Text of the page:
“I am not wrong, Dixon,” the computer said. “There is a bug in my system.”
“Yes, I agree. A serious bug I might add, computer.”
“No, sir,” Loks said. “I think she means a bug.”
Dixon stayed silent for a moment. “An actual, living bug?”
“That is right, Dixon,” the computer said.
“Shall we head there and extinguish it, sir?” Loks said.
“Just fire up the plasma engines, they will incinerate it.”
“Right-o-sir!,” Loks said. He pressed a button and then another one and then typed a series of commands and the computer did that thing where everything seems to be tremendously fine and all of sudden a blue screen of death destroys all your work. All that happened and an earthquake shook the sphere momentarily out of its axis. The door to the main room collapsed and a huge fly, the size of a cat, entered the room.
“WHAT IN THE NAME OF THE GOVERNMENT IS THIS?” Dixon screamed. The computer answered dully, as if nothing was actually happening:
“This is a common fruit fly with gene modifications to G-445-x-c66, base pairs ‘CGATACCCGGATUAA’”
“I was looking for a more poetic answer, computer.”
“This is death, then,” the computer responded.
“Who authorized these modifications?” Loks asked.
“Oh,” they both said. “What do we do?”
The fly moved aggresively towards the control room. Loks turned sideways, towards the security door on the wall. He opened it and came face to face with a red casing, encircling a glass panel that read “When in danger, break glass panel.” Inside the casing lay a pink fly swatter. They were certainy in danger as far as Loks was concerned. He broke the glass with a swift move and after emmiting a thunderous roar that could possibly scare a small puppy, he hit the fly’s enormous head with the pink swatter.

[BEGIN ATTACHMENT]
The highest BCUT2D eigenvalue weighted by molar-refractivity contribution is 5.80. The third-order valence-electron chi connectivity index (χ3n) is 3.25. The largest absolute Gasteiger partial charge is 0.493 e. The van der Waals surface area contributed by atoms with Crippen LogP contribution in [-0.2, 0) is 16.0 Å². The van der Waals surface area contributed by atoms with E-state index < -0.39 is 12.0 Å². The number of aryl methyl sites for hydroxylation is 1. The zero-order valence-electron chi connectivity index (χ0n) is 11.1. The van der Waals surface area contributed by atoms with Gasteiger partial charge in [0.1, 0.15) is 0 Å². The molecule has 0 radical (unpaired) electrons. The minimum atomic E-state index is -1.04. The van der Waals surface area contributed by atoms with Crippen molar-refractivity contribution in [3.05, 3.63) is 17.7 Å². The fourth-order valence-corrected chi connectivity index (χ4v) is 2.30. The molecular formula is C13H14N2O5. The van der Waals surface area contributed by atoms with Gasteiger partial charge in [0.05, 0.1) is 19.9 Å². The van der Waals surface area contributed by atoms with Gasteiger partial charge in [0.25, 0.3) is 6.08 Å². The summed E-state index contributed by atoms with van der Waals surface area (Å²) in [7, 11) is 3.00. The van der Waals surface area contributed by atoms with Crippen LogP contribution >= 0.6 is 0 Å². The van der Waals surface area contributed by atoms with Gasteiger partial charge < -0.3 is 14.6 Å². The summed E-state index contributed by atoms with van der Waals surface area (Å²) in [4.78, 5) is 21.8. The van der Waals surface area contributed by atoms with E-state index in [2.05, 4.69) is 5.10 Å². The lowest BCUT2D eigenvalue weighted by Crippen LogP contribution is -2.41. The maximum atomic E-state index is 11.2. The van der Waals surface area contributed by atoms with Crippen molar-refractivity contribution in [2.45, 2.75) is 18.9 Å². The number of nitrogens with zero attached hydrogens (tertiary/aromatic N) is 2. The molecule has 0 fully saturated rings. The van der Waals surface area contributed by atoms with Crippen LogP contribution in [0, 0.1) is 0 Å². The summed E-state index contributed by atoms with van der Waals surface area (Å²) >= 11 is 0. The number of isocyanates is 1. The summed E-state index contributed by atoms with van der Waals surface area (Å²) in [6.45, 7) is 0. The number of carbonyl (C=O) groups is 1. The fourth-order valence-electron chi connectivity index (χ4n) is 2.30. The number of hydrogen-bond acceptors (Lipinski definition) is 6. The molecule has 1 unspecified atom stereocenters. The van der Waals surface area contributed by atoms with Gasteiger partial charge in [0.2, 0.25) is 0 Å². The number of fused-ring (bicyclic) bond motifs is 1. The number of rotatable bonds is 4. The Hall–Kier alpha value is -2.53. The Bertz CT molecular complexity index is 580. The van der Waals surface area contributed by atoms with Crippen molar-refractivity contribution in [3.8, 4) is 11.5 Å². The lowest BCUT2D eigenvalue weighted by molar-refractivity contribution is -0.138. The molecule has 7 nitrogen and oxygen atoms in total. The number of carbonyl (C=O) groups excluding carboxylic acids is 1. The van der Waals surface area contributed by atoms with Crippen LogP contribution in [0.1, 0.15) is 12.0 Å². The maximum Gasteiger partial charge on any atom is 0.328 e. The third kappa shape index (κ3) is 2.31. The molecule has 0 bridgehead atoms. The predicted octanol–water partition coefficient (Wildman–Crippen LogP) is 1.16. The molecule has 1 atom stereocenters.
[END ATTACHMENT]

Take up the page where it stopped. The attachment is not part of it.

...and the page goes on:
Apart from enraging the insect and pushing it to a revengeful rage the hit did nothing. The fly approached the machinery as if the gene modifications had granted it some kind of intelligence. A blob of acid ejected from its face and began to melt away the metal components. The sphere wobbled once again. Another alarm sounded.
“Proton Decay demagnetizers are offline,” sounded the computer. Another wobble. The fly, still as angry as a giant fly could be, left the room.
“Oh, pray to the ugly Goddess of Pyr, that we escape.”
“Loks, we have had secular atheism for centuries.”
“Eighty percent of plasma is being cooled down.”
“When faced with crisis, secular atheism is a scary choice, sir.”
“Dear ugly Goddess of Pyr, please save us, even though we grew estranged through secular atheism. Please, don’t be mad at us, it’s only natural,” Dixon said.
“That is quite unfair, though,” Loks said.
“The Goddess? And the fly, also. I mean, we’re asking help from a goddess. What chance does it have?”
“The fly acid has eaten away the gyroscopic stabilizers. Goodbye, Dixon. Goodbye, Loks.”
The explosion was seen from the Aulix observatory. Fragments from the Norton Sphere would eventually reach the great city of New Pork, incinerating every citizen. A solar nuclear reactor found its way towards the last remaining thermonuclear weapon’s room on the North pole of the planet. Xhandu filled once again with thermonuclear light and a mass extinction took place. Three hundred thousand years later, bipedal life restarted. Three hundred and five thousand years later, Korcix, a thirty year-old aspiring astronaut, would take an unauthorized space walk against every advice of his superiors in order to identify a strange object that was in orbit next to the station.
“Report, Korcix. Is it something dangerous?”
“Negative, Juston. I…” he stuttered.
“What is it Korcix?”
“Sir, it’s really weird.”
“Korcix, I swear to the Radioactive Talking Forests of Zygliria, I will leave you in space to die. What is it?”
“It’s just a fly swatter, sir. A pink fly swatter.”